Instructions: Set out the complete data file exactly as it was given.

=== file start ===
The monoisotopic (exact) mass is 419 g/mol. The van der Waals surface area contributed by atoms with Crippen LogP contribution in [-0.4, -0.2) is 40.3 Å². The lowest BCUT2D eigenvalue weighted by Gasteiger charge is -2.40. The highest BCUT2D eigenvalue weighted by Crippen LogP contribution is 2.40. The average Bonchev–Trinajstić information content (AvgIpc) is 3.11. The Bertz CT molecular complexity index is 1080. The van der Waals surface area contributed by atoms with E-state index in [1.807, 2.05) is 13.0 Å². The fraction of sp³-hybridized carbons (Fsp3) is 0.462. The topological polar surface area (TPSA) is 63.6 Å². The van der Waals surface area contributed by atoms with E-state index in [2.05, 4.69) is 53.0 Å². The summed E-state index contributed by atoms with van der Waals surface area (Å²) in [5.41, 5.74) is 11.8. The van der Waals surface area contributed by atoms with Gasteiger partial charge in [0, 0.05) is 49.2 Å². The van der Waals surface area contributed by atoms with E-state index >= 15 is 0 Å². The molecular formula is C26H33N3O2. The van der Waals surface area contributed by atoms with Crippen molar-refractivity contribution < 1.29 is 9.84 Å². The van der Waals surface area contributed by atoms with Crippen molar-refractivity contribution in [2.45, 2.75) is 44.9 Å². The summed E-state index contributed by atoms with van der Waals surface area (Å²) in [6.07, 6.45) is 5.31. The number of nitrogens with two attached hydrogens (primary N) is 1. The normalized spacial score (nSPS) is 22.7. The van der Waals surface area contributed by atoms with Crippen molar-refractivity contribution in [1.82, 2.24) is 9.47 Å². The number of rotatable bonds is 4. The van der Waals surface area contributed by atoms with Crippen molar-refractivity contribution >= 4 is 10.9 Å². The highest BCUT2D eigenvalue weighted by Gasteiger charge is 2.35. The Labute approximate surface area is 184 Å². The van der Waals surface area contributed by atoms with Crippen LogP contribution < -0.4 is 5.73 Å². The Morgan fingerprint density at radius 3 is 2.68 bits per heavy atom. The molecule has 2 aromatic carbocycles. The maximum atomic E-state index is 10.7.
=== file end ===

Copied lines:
The monoisotopic (exact) mass is 419 g/mol. The van der Waals surface area contributed by atoms with Crippen LogP contribution in [-0.4, -0.2) is 40.3 Å². The lowest BCUT2D eigenvalue weighted by Gasteiger charge is -2.40. The highest BCUT2D eigenvalue weighted by Crippen LogP contribution is 2.40. The average Bonchev–Trinajstić information content (AvgIpc) is 3.11. The Bertz CT molecular complexity index is 1080. The van der Waals surface area contributed by atoms with E-state index in [1.807, 2.05) is 13.0 Å². The fraction of sp³-hybridized carbons (Fsp3) is 0.462. The topological polar surface area (TPSA) is 63.6 Å². The van der Waals surface area contributed by atoms with E-state index in [2.05, 4.69) is 53.0 Å². The summed E-state index contributed by atoms with van der Waals surface area (Å²) in [5.41, 5.74) is 11.8. The van der Waals surface area contributed by atoms with Gasteiger partial charge in [0, 0.05) is 49.2 Å². The van der Waals surface area contributed by atoms with E-state index >= 15 is 0 Å². The molecular formula is C26H33N3O2. The van der Waals surface area contributed by atoms with Crippen molar-refractivity contribution < 1.29 is 9.84 Å². The van der Waals surface area contributed by atoms with Crippen molar-refractivity contribution in [2.45, 2.75) is 44.9 Å². The summed E-state index contributed by atoms with van der Waals surface area (Å²) in [6.07, 6.45) is 5.31. The number of nitrogens with two attached hydrogens (primary N) is 1. The normalized spacial score (nSPS) is 22.7. The van der Waals surface area contributed by atoms with Crippen molar-refractivity contribution in [1.82, 2.24) is 9.47 Å². The number of rotatable bonds is 4. The van der Waals surface area contributed by atoms with Crippen molar-refractivity contribution >= 4 is 10.9 Å². The highest BCUT2D eigenvalue weighted by Gasteiger charge is 2.35. The Labute approximate surface area is 184 Å². The van der Waals surface area contributed by atoms with Crippen LogP contribution < -0.4 is 5.73 Å². The Morgan fingerprint density at radius 3 is 2.68 bits per heavy atom. The molecule has 2 aromatic carbocycles. The maximum atomic E-state index is 10.7.